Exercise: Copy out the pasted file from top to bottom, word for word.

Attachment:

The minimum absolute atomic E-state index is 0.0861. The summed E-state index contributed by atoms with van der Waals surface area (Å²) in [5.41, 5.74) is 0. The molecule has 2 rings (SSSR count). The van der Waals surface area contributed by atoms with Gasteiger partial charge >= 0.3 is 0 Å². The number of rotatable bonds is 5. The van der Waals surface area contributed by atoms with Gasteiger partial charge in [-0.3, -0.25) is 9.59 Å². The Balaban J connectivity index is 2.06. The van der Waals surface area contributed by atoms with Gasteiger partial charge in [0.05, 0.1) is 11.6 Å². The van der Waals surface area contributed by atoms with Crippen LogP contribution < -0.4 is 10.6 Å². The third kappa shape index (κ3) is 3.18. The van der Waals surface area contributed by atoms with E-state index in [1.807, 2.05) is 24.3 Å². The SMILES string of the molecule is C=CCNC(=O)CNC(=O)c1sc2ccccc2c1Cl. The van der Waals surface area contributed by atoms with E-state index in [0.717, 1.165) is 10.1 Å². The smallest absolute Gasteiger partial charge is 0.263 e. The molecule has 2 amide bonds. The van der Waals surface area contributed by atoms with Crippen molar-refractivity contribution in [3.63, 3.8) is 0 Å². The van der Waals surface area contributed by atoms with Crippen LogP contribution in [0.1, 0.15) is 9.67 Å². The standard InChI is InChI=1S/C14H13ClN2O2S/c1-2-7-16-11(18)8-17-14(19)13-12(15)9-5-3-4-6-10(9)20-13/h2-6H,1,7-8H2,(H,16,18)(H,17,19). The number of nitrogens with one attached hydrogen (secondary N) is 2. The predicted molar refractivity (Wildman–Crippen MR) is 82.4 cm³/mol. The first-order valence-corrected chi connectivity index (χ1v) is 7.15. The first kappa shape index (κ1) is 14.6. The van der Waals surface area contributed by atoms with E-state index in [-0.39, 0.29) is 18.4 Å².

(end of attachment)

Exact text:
The minimum absolute atomic E-state index is 0.0861. The summed E-state index contributed by atoms with van der Waals surface area (Å²) in [5.41, 5.74) is 0. The molecule has 2 rings (SSSR count). The van der Waals surface area contributed by atoms with Gasteiger partial charge >= 0.3 is 0 Å². The number of rotatable bonds is 5. The van der Waals surface area contributed by atoms with Gasteiger partial charge in [-0.3, -0.25) is 9.59 Å². The Balaban J connectivity index is 2.06. The van der Waals surface area contributed by atoms with Gasteiger partial charge in [0.05, 0.1) is 11.6 Å². The van der Waals surface area contributed by atoms with Crippen LogP contribution < -0.4 is 10.6 Å². The third kappa shape index (κ3) is 3.18. The van der Waals surface area contributed by atoms with E-state index in [1.807, 2.05) is 24.3 Å². The SMILES string of the molecule is C=CCNC(=O)CNC(=O)c1sc2ccccc2c1Cl. The van der Waals surface area contributed by atoms with E-state index in [0.717, 1.165) is 10.1 Å². The smallest absolute Gasteiger partial charge is 0.263 e. The molecule has 2 amide bonds. The van der Waals surface area contributed by atoms with Crippen molar-refractivity contribution in [3.63, 3.8) is 0 Å². The van der Waals surface area contributed by atoms with Crippen LogP contribution in [0.1, 0.15) is 9.67 Å². The standard InChI is InChI=1S/C14H13ClN2O2S/c1-2-7-16-11(18)8-17-14(19)13-12(15)9-5-3-4-6-10(9)20-13/h2-6H,1,7-8H2,(H,16,18)(H,17,19). The number of nitrogens with one attached hydrogen (secondary N) is 2. The predicted molar refractivity (Wildman–Crippen MR) is 82.4 cm³/mol. The first-order valence-corrected chi connectivity index (χ1v) is 7.15. The first kappa shape index (κ1) is 14.6. The van der Waals surface area contributed by atoms with E-state index in [-0.39, 0.29) is 18.4 Å².